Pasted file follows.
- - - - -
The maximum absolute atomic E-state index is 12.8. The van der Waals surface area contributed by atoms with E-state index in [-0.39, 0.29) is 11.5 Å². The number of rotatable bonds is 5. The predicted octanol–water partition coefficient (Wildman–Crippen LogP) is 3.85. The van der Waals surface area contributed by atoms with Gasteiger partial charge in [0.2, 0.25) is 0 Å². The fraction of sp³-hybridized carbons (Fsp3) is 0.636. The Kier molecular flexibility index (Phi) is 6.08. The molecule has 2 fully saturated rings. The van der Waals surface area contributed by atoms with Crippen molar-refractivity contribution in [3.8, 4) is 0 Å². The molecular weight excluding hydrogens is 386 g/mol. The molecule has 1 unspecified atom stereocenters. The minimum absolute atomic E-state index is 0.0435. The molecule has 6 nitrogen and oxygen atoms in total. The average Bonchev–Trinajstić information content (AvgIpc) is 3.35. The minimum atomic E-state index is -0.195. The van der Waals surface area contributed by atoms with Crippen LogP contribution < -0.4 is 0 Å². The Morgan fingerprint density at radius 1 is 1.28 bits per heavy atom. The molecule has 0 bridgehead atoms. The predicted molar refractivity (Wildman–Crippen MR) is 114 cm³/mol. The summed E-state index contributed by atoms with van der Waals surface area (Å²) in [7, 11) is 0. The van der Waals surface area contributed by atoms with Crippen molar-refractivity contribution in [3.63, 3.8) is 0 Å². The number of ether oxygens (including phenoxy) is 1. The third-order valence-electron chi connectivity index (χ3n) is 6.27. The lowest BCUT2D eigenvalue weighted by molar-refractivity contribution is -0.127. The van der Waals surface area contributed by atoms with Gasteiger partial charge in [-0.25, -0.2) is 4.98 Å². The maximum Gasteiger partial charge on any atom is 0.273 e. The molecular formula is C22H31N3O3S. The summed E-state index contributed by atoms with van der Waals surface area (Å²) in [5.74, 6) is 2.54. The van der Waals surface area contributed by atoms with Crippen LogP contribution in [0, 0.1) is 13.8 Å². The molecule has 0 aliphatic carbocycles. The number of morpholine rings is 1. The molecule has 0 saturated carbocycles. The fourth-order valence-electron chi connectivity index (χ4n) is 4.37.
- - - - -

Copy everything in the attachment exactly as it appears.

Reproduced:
The maximum absolute atomic E-state index is 12.8. The van der Waals surface area contributed by atoms with E-state index in [-0.39, 0.29) is 11.5 Å². The number of rotatable bonds is 5. The predicted octanol–water partition coefficient (Wildman–Crippen LogP) is 3.85. The van der Waals surface area contributed by atoms with Gasteiger partial charge in [0.2, 0.25) is 0 Å². The fraction of sp³-hybridized carbons (Fsp3) is 0.636. The Kier molecular flexibility index (Phi) is 6.08. The molecule has 2 fully saturated rings. The van der Waals surface area contributed by atoms with Crippen molar-refractivity contribution in [3.8, 4) is 0 Å². The molecular weight excluding hydrogens is 386 g/mol. The molecule has 1 unspecified atom stereocenters. The minimum absolute atomic E-state index is 0.0435. The molecule has 6 nitrogen and oxygen atoms in total. The average Bonchev–Trinajstić information content (AvgIpc) is 3.35. The minimum atomic E-state index is -0.195. The van der Waals surface area contributed by atoms with Crippen LogP contribution < -0.4 is 0 Å². The Morgan fingerprint density at radius 1 is 1.28 bits per heavy atom. The molecule has 0 bridgehead atoms. The predicted molar refractivity (Wildman–Crippen MR) is 114 cm³/mol. The summed E-state index contributed by atoms with van der Waals surface area (Å²) in [7, 11) is 0. The van der Waals surface area contributed by atoms with Crippen molar-refractivity contribution in [3.63, 3.8) is 0 Å². The number of ether oxygens (including phenoxy) is 1. The third-order valence-electron chi connectivity index (χ3n) is 6.27. The lowest BCUT2D eigenvalue weighted by molar-refractivity contribution is -0.127. The van der Waals surface area contributed by atoms with Gasteiger partial charge in [-0.25, -0.2) is 4.98 Å². The maximum Gasteiger partial charge on any atom is 0.273 e. The molecular formula is C22H31N3O3S. The summed E-state index contributed by atoms with van der Waals surface area (Å²) in [5.74, 6) is 2.54. The van der Waals surface area contributed by atoms with Crippen LogP contribution in [0, 0.1) is 13.8 Å². The molecule has 0 aliphatic carbocycles. The number of morpholine rings is 1. The molecule has 0 saturated carbocycles. The fourth-order valence-electron chi connectivity index (χ4n) is 4.37.